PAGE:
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Keep On Keeping On

By Jude LaClaire, Ph.D.

As seasons are changing, we are still living with COVID-19 and all it brings with it. Social contacts are limited, some jobs have not returned, and many people’s economic reality is grim, while social unrest and continuing focus on the reality of inequity takes our attention. Education is affected at every level, as are children from infancy to early adulthood. Each of you may be dealing with a different set of difficulties brought about and accentuated by these continuing challenges. Uncertainty is now rooted in our daily life.


I thought some reminders about what we can do to be healthy during this time would be helpful. These are things you may know about but forget as weariness of mind and body take over. Stephen Ilardi, author of The Depression Cure, tells us of six things we can do to be less depressed:

  • Getting enough sleep (for most people seven hours or more)

  • Exercising regularly (twenty minutes five or more times a week is good)

  • Sunlight exposure (if not outdoors, get full spectrum lights)

  • Omega 3 fatty acids (I also suggest a good multi-vitamin)

  • Social contact and support (Calls, video chats, outdoors, socially distanced)

  • Deal with negative/ruminating thoughts.


It is a ‘back to basics’ approach that gets us back on track. Very powerful.   


Let’s think about ways to accomplish this, especially changing negative thoughts. An approach that is recommended by many disciplines is deep, diaphragmatic breathing. One very easy way to do this is paradoxical breathing. You breathe in half as long as you breathe out. Place your hand on your diaphragm. Take a breath in counting 1-2-3-4 and then breathe out slowly 1-2-3-4-5-6-7-8. If you count out loud or to yourself it occupies your brain and keeps negative thinking from creeping in. Do this until you feel rested and calm. I suggest doing this for five minutes or longer. You will feel very different as the deep breathing re-sets the brain and helps change brain chemistry. As you breathe deeply, the neck and shoulders relax.

Try this simple process for changing thoughts. Imagine you are having a worrying thought about someone. Now, imagine how you would like them to be. For example, you may be thinking of someone at risk, engaging in a destructive behavior or facing any kind of threat. Now think of them as being surrounded by positive energy or light. Imagine them being safe, healthy and acting positively. You will definitely feel better. There is research and individual experience to verify the personal benefits. Though science has not studied the effect on others very much, time honored traditions and human experience would tell us this is accepted, believed, and practiced widely.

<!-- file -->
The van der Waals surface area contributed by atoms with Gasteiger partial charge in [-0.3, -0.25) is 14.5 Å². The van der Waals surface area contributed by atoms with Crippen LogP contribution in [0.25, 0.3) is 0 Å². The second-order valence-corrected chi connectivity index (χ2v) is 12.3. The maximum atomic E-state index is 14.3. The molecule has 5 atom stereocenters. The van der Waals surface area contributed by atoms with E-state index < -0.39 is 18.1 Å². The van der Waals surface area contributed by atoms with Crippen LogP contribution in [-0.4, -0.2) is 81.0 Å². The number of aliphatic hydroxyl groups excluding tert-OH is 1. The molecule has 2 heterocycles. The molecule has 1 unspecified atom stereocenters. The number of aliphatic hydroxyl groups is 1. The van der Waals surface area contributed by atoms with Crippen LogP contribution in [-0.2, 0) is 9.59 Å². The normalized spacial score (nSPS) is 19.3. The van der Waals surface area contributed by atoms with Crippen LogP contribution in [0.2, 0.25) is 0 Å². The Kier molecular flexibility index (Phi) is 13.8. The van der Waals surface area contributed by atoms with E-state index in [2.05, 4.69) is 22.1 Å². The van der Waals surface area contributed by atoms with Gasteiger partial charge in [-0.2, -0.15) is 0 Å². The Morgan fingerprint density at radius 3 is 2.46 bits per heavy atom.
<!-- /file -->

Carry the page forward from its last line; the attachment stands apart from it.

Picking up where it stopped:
Telling oneself to stop a behavior or thought is not successful. It may even strengthen it. I think of this approach as changing the train track in the brain. As the brain goes down the path of negativity we can switch the direction with these words. “If I could imagine (a positive thought, behavior, complement,) …I wonder what it would look like, feel like, be like….” The “if I could” is a way of avoiding confrontation and letting the brain take in the less threatening, more positive thought.


Our brain is wired for negativity, so it is important to remember that it takes zero seconds for a negative experience to register in the brain. It takes at least fifteen seconds for a positive experience to register. Remember to take that fifteen seconds to let the brain absorb that complement, beautiful sunset, tasty treat, or thoughtful action of someone. You will feel more gratitude and have a storage of wonderful experiences to call on.


Two very important things you can tell yourself as you feel rushed or powerless are:

“You have all the time you need”, and “You have all the help you need.” You may not believe it so you might add, “I want to believe…”  Either way, you will be reminding yourself to slow the pace and call on the internal and external resources available to you anytime.


In this challenging time, we all need to remind ourselves of what we can do to stay sane, centered, peaceful and hopeful. We can do this, one moment at a time.



Jude LaClaire, Ph.D., LCPC is a counselor and educator at the Heartland Holistic Health Center. She is the author of the “Life Weaving Education Curriculum” that teaches creative, effective, holistic problem-solving. For counseling appointments (confidential video sessions), seminars, in-service training, or speaker’s bureau, call 816-509-9277 or; Some pro bono and lower fee sessions available at this time.


Evolving Magazine

Kansas City

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